Composting:

Composting CenterMuch of our regular waste is comprised of organic food wastes, and Dining Services has pilot programs in place that are testing trayless initiatives

and food composting in three of the largest dining halls. Food waste, including meat scraps, is collected and composted in an e-correct machine to be reused as fertilizer in these programs. http://www.dining.uconn.edu/local_routes_sustainability.html.A large composting facility on Rte. 32 was opened in 2010 to handle agricultural and landscaping waste. It currently handles 100% of organic landscaping waste (grass

clippings, tree branches, discarded plants, etc.), and a significant portion of manure waste. The 2011 amounts reported were 800 tons of manure waste composted (50% of the total generated), and 21.25 tons of landscaping waste. The 800 and so odd tons of waste not composted were used as fertilizer for the farm fields. Due to varying nitrogen levels, not all manure waste is suitable for our composting facility.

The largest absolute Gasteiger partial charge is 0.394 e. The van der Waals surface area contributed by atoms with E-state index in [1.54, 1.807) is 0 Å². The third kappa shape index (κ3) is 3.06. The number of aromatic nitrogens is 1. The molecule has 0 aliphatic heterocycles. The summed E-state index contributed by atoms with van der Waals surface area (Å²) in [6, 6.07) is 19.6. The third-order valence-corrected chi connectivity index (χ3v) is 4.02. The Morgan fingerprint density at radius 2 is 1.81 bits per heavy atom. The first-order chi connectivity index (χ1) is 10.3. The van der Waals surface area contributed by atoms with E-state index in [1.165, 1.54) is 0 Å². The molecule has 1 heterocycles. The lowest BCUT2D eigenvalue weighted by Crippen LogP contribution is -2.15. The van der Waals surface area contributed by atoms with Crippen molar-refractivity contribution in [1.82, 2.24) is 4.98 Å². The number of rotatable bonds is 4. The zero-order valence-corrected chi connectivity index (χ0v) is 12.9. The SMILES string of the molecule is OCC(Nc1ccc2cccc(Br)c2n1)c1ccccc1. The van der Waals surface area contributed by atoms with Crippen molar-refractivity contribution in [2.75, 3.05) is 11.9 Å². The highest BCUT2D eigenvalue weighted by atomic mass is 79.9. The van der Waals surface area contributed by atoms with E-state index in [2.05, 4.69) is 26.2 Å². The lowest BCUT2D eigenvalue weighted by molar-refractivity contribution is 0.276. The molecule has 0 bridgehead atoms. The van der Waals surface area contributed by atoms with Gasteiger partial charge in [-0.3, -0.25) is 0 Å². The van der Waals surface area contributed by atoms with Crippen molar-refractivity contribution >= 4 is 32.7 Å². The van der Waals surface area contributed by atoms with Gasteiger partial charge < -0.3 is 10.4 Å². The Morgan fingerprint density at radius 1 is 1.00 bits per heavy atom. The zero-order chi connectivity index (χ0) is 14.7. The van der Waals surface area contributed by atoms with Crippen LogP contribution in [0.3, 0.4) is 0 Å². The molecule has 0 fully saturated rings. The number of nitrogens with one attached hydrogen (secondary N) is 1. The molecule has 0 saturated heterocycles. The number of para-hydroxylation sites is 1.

Construction Waste:

Construction Waste

Construction and repair projects generate a lot of waste that does not get included in our regular waste stream. The work on projects is performed by independent consultants, who sub-contract for waste removal and recycling. While exact rates are unknown, a review of practices shows that contractors are recycling as much as 95% of all waste generated on any given project, due partly to regulations for LEED contracting, and partly due to high landfill costs.

Reuse and Donation Programs:

By far the University’s largest re-use program is run internally through Central Stores, which handles procurement, distribution, and collection of University-owned property. All large materials distributed to the University- furniture, computers, etc.- are returned to the Central Stores warehouse. Items that can be, are refurbished, and either reused at the University or sold through the Public Store. Only items beyond repair are discarded, and they get handled through the regular waste stream.  http://www.stores.uconn.edu/surplus.html#obtain